Despite lower unemployment rates and higher housing prices, Mesa County continues to lag behind other metropolitan areas of Colorado in various measures of economic performance, according to a midyear report prepared at the University of Colorado in Boulder.
Statewide, the Colorado economy continues to outpace the United States with larger increases in employment, personal income and home prices. Nonfarm payrolls in Colorado are projected to grow 55,800, about 2.2 percent, by the end of the year.
The research division of the Leeds School of Business at CU prepares an annual economic forecast for Colorado based on the recommendations of more than 100 business and government professionals statewide who serve on a steering committee. The division offers a midyear update.
Mesa County ranks last among seven metropolitan areas in Colorado for employment growth with virtually no gain in the year-over-year span ending in June.
Mesa County reported the second highest seasonally unadjusted unemployment rate of the seven metro areas at 3.6 percent in June. That’s down from the 6.1 percent reported a year ago, but still higher than job rates that ranged this June from 2.1 percent in the Fort Collins and Loveland areas to 4 percent in Pueblo. The statewide seasonally adjusted unemployment rate remained unchanged at 2.3 percent.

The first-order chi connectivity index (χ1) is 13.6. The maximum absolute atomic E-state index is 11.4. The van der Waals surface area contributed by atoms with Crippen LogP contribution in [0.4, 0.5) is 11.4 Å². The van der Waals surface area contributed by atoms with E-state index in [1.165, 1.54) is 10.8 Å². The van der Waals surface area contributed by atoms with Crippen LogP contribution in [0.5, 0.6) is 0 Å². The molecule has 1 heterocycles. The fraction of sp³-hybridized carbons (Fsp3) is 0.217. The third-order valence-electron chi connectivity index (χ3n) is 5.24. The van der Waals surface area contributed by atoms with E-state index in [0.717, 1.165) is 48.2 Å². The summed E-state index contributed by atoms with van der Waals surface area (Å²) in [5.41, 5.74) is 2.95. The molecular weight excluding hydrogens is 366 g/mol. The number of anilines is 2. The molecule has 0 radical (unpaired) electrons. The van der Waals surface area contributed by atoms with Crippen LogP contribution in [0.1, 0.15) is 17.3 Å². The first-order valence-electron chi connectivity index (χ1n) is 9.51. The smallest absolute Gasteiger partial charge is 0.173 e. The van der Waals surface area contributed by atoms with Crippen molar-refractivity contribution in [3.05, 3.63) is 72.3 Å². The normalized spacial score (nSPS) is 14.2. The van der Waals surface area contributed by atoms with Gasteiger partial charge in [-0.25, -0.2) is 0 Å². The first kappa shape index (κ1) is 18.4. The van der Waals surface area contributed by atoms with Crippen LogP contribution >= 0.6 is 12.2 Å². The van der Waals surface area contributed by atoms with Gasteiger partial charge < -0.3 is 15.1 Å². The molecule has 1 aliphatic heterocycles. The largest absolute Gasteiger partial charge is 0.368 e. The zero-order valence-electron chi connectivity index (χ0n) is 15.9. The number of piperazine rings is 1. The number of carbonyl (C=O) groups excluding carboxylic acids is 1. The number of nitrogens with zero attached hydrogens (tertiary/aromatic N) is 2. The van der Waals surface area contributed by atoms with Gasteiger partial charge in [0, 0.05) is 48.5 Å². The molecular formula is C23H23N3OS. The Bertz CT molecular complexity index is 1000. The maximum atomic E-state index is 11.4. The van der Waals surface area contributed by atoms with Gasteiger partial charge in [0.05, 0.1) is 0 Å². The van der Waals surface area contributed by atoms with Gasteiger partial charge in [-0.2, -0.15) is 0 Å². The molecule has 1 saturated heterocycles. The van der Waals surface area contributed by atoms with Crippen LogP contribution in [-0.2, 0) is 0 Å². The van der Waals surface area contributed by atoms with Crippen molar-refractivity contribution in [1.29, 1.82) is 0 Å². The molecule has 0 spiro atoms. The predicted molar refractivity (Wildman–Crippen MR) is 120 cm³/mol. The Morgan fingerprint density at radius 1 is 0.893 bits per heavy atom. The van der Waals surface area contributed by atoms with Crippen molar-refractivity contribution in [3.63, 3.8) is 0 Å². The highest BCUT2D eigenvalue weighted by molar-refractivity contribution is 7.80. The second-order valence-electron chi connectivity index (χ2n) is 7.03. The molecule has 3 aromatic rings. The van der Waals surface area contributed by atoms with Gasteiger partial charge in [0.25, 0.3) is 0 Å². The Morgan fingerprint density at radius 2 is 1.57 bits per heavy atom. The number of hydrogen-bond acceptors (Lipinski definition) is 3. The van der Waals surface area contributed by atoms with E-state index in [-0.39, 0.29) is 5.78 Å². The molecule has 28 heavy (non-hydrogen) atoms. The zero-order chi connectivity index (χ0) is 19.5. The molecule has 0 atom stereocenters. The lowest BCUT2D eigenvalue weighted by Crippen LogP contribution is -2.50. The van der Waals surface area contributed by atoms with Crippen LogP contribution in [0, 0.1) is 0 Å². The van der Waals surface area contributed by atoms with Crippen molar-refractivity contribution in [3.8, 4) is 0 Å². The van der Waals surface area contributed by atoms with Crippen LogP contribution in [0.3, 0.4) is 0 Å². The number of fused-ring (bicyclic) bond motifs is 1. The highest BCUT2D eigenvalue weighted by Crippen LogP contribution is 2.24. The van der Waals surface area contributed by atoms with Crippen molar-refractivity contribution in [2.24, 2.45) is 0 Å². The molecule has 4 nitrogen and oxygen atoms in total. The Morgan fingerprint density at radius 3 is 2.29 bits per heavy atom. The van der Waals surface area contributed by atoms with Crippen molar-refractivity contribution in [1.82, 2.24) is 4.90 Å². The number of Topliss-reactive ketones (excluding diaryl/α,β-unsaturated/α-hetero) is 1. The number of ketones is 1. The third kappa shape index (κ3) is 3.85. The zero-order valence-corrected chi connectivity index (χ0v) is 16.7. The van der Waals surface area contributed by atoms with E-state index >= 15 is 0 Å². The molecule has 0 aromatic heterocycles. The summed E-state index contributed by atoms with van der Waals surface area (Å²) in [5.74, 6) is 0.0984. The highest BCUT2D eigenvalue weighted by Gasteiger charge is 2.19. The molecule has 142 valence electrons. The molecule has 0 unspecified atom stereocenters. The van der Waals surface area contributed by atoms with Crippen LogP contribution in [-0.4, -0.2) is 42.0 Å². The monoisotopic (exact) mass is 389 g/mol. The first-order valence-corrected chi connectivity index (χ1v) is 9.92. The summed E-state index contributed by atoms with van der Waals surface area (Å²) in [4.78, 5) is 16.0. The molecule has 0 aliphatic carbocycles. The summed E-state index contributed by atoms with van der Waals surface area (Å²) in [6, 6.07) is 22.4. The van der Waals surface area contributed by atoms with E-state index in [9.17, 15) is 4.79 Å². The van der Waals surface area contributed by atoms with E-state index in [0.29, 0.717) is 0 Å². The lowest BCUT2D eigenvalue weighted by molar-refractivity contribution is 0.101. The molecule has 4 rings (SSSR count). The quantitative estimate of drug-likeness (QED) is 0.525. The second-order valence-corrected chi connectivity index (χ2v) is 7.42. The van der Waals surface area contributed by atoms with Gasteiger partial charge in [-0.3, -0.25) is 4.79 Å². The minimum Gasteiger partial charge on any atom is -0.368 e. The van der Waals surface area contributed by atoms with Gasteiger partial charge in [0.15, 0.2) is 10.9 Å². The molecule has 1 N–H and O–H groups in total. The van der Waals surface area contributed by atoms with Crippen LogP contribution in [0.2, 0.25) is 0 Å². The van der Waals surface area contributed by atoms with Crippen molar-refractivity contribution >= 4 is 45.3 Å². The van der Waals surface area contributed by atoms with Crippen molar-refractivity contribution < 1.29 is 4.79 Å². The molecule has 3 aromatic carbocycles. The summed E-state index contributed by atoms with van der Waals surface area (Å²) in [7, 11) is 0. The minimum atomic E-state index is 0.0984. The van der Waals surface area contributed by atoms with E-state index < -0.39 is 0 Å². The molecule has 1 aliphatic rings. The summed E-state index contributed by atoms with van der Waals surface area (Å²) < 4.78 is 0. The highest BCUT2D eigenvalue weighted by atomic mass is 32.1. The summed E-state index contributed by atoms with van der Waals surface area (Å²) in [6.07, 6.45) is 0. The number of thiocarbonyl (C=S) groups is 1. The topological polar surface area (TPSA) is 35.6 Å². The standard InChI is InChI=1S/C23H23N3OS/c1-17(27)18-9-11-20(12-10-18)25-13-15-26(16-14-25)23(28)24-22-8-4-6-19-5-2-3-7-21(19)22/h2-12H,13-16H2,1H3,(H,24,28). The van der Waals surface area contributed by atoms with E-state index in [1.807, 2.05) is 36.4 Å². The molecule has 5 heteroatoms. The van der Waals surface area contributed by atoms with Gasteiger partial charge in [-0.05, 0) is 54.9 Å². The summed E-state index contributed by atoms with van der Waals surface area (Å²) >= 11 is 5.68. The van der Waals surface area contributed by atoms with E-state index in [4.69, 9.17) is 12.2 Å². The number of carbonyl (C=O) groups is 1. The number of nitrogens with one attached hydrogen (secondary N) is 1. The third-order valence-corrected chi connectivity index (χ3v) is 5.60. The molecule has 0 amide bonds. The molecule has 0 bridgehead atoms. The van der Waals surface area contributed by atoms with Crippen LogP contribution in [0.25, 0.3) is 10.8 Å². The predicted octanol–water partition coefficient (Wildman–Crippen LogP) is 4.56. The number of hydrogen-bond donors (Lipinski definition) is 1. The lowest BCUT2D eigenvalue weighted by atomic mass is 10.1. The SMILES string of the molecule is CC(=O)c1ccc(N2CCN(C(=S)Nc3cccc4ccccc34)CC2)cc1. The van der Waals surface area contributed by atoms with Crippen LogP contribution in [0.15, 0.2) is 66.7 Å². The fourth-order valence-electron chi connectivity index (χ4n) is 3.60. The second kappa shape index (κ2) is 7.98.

Mesa County posted the second lowest per capital personal income among the seven areas at less than $40,000. Only Pueblo was lower. Statewide, per capital personal income was estimated at $50,971 based on data for 2015.
Home prices also have appreciated at a slower pace in Mesa County than other metro areas. According to the Federal Housing Finance Authority, home prices in Mesa County increased nearly 6.6 percent between the first quarter of 2016 and first quarter of 2017. Statewide, home prices appreciated 9.9 percent.
Colorado ranked as the seventh-fastest growing state in 2016 in terms of its proportional population gain, but
87 percent of that growth occurred along the Front Range. Mesa County was the slowest growing metro area in the state with a 1.1 percent gain.
Colorado continues to outperform a national economy in the midst of its longest expansion following a major contraction. In 2016, gross domestic product grew 2 percent in Colorado compared to 1.6 percent in the United States.
The forecast for job growth in Colorado for 2017 was revised downward 7,600, but with gains in most sectors.